THE Highland hideaway where Madonna married and Robbie Williams celebrated his 30th birthday has turned away £1 million of business recently - to protect its exclusivity.
Skibo Castle in Sutherland made international headlines when Madonna married Guy Ritchie in December 2000, in strict secrecy.
It was also the venue chosen when the singer Robbie Williams hosted a celebrity birthday party in March.
Last year the National Trust for Scotland said that the trend for wedding celebrations in stately homes and castles had helped its income, with about 500,000 a year being raised in renting out the venues for parties, weddings and corporate events.
But Peter Crome, the managing director of the Carnegie Club at Skibo, revealed he has already declined similar business. He told The Scotsman: "We had to be conscious of having the club available for its members and the sort of weddings we do will take over the whole club, so we can’t do too many.
"We are not stopping them. It would be easy to do one a week but we can’t do that. I’ve taken the bold step of turning away business that I feel may disrupt the feeling of the club.
"At the last count, I’d turned away about 1 million worth in five or six months. That is difficult.
"There are a number of companies I’ve worked for in the past where I’d have been shot for doing such a thing.
"It’s not to say we are turning everything away, but we have to think of the impact it will have on membership and people who are staying here."
The decision is in keeping with the move towards making the Carnegie Club more of an exclusive base for its 500 members, who pay 4,000 a year, plus a newly-introduced 5,000 joining fee, for their privacy.
It follows the club’s takeover by a small group of members last year, ending the involvement of Peter de Savary, who bought the one-time home of Andrew Carnegie 14 years ago.
Mr Crome said: "Before I came here [in October] I was confused about the club becoming a hotel and that was part of the members’ fear. It wasn’t difficult to get into, and by their very nature clubs need to have a degree of exclusivity."
The championship golf course is now for members’ use only and guests are encouraged to stay only if they are serious about membership. The next time Robbie Williams returns, for example, would have to be as a member.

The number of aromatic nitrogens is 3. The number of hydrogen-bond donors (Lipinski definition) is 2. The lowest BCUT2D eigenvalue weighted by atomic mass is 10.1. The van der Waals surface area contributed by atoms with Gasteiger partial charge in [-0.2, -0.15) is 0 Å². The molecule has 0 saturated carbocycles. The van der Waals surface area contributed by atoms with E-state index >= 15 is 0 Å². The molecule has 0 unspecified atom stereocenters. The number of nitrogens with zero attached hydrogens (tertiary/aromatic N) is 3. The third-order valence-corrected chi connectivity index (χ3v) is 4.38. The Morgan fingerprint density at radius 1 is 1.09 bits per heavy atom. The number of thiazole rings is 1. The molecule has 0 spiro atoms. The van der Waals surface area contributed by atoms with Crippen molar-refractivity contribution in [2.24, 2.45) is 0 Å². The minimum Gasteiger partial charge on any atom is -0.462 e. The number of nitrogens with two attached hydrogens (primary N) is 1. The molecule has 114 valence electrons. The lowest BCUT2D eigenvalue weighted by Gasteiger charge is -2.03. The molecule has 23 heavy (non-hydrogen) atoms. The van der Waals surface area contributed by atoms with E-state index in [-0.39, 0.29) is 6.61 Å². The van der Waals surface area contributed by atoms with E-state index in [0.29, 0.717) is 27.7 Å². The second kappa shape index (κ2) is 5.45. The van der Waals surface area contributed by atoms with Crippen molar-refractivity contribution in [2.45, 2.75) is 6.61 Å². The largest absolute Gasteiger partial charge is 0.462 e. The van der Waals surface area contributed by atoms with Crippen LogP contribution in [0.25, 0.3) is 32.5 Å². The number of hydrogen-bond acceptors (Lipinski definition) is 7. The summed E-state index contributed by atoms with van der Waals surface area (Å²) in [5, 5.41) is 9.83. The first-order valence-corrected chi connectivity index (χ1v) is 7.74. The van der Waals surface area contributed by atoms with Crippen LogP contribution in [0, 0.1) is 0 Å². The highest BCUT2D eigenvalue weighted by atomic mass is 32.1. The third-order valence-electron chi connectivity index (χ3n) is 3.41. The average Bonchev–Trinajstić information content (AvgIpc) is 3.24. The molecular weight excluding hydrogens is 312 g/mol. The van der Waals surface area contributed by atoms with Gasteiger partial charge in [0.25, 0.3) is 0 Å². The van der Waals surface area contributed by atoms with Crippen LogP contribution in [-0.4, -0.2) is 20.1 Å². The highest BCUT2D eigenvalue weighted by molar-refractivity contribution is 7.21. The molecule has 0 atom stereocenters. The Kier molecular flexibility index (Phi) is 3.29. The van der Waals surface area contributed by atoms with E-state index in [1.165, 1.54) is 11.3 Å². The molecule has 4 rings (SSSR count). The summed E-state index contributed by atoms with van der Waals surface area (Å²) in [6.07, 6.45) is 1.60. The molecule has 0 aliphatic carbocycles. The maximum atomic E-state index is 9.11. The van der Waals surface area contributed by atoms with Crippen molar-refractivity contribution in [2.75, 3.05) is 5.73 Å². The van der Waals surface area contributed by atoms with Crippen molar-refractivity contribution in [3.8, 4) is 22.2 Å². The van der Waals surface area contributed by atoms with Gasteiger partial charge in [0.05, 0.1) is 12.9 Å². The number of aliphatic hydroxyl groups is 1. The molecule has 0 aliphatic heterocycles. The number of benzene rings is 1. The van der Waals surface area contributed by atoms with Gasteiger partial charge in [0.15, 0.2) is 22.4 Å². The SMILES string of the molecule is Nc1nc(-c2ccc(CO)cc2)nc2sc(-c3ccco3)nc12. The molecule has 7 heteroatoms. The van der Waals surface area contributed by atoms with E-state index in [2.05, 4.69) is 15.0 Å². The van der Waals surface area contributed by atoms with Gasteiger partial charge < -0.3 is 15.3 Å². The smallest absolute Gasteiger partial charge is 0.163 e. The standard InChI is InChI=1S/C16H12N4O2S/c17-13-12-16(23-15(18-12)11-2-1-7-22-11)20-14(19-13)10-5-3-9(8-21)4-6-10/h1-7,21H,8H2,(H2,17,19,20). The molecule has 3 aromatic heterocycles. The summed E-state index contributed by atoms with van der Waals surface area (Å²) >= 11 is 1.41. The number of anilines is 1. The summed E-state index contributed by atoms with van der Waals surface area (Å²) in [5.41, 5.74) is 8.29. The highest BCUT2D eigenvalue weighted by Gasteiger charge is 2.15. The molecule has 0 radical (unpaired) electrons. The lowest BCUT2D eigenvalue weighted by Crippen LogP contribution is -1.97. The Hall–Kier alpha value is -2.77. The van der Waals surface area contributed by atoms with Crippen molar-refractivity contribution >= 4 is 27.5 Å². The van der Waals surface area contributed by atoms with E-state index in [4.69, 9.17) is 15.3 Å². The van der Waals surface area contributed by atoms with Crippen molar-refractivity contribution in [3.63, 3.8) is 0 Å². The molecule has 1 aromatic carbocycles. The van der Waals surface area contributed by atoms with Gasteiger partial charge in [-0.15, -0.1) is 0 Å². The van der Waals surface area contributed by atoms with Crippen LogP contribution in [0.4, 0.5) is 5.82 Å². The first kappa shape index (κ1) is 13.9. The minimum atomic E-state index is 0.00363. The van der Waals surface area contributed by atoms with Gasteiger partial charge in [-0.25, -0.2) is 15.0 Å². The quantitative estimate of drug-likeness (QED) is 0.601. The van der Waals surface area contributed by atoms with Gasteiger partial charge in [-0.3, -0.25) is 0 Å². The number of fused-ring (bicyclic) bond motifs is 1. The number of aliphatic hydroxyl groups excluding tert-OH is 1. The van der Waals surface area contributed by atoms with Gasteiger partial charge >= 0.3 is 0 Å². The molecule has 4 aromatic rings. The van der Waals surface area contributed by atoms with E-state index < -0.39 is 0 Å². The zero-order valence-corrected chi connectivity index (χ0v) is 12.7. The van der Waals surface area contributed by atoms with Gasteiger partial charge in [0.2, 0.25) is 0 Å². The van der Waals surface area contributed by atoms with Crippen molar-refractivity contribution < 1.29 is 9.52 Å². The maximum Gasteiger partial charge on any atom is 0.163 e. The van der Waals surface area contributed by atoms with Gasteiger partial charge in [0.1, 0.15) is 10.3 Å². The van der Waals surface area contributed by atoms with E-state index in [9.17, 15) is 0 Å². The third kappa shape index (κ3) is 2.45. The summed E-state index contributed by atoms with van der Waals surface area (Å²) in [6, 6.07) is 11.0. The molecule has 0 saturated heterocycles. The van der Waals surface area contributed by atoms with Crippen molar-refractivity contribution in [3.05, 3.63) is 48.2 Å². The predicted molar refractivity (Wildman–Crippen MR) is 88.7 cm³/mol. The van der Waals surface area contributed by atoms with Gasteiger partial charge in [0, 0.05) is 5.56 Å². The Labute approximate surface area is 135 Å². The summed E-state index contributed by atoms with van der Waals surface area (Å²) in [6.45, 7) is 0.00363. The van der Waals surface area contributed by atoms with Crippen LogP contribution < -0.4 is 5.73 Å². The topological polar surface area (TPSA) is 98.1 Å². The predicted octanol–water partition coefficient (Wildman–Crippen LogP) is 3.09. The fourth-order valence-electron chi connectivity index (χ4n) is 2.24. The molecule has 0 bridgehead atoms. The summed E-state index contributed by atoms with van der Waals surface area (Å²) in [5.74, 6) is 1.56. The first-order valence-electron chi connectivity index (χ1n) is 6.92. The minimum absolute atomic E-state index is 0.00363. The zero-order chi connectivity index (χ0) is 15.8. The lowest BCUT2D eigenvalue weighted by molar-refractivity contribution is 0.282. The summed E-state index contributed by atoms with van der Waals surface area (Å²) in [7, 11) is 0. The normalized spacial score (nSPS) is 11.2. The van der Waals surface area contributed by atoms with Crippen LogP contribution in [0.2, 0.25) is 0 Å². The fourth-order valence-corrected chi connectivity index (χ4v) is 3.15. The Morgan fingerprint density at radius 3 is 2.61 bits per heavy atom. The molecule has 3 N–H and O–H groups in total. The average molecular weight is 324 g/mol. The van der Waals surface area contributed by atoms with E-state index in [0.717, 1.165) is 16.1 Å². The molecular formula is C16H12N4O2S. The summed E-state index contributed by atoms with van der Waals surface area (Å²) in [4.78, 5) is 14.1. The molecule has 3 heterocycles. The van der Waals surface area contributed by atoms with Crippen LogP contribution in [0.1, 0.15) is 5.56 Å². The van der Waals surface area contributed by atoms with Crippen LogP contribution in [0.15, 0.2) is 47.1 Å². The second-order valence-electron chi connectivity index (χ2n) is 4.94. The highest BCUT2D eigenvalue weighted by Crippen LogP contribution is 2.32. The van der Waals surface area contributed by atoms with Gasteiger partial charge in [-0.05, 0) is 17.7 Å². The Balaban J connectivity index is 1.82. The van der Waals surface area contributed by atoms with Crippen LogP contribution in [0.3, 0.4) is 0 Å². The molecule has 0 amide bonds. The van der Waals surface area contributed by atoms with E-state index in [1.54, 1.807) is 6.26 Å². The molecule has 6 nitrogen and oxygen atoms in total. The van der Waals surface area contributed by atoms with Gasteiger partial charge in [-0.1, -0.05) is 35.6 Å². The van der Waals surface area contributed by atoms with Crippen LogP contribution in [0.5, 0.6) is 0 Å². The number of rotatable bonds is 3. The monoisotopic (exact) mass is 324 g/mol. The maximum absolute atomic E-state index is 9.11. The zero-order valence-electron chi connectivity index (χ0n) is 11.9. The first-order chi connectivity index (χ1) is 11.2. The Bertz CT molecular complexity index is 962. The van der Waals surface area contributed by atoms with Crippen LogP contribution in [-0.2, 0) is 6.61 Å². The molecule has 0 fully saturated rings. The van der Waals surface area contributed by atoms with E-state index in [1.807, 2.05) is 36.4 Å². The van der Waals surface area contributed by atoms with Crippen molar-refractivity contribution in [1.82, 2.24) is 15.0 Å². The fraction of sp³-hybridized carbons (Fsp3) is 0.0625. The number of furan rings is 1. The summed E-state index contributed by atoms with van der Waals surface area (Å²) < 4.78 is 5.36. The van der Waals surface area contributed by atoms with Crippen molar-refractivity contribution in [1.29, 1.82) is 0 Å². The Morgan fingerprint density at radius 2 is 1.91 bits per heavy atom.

Having celebrity guests does the club’s profile no harm, says Mr Crome: "The Madonna factor did much for Skibo and for the Scottish wedding business and it’s nice to know we are helping tourism indirectly.
"But I don’t understand it. People celebrate things all the time. I guess it just captures the imagination somehow, it’s the whole celebrity mystery and the idea that people are behind a gate. It has always intrigued me why something fairly normal attracts so much attention."
The exclusivity of the club previously brought it into conflict with the land-reform lobby. Mr de Savary was critical of new access legislation, arguing that it would harm business.
But Mr Crome said: "It was something the previous owner was involved in, but for us we accept that it is now something people are able to do, but we have no strong political view on it. The idea of people picnicking on the lawn was not appealing, as it would not be in anyone’s house. Not everyone is sure what it all means yet, so we will watch its development with interest."
A major programme of refurbishment is under way at the castle, with 2 million already having been spent on a new golf clubhouse and another 1 million earmarked for the guest lodges.
In addition, 5 million will be spent on the castle itself and 3 million to renovate the original marble-surrounded swimming pool - a far cry from the 85,000 that Andrew Carnegie paid for the castle, although the once-poor Scot who made his massive fortune in the United States spent 2 million on improvements.
The original pool used sea-water and the pavilion was glass-covered. Carnegie even had a galleried bandstand installed and often the pool was covered to make a dance floor.
Mr Crome said: "We hope to start work on the pool next year. It will be a huge project and there will be no easy fix, as it has not seen any serious investment for about 40 years.
"However it will be a great challenge, and once it is finished, it will be one of the finest pools around. It is one of the best examples of Victorian pools and it will be interesting to see if we can add anything to it that’s more of the moment."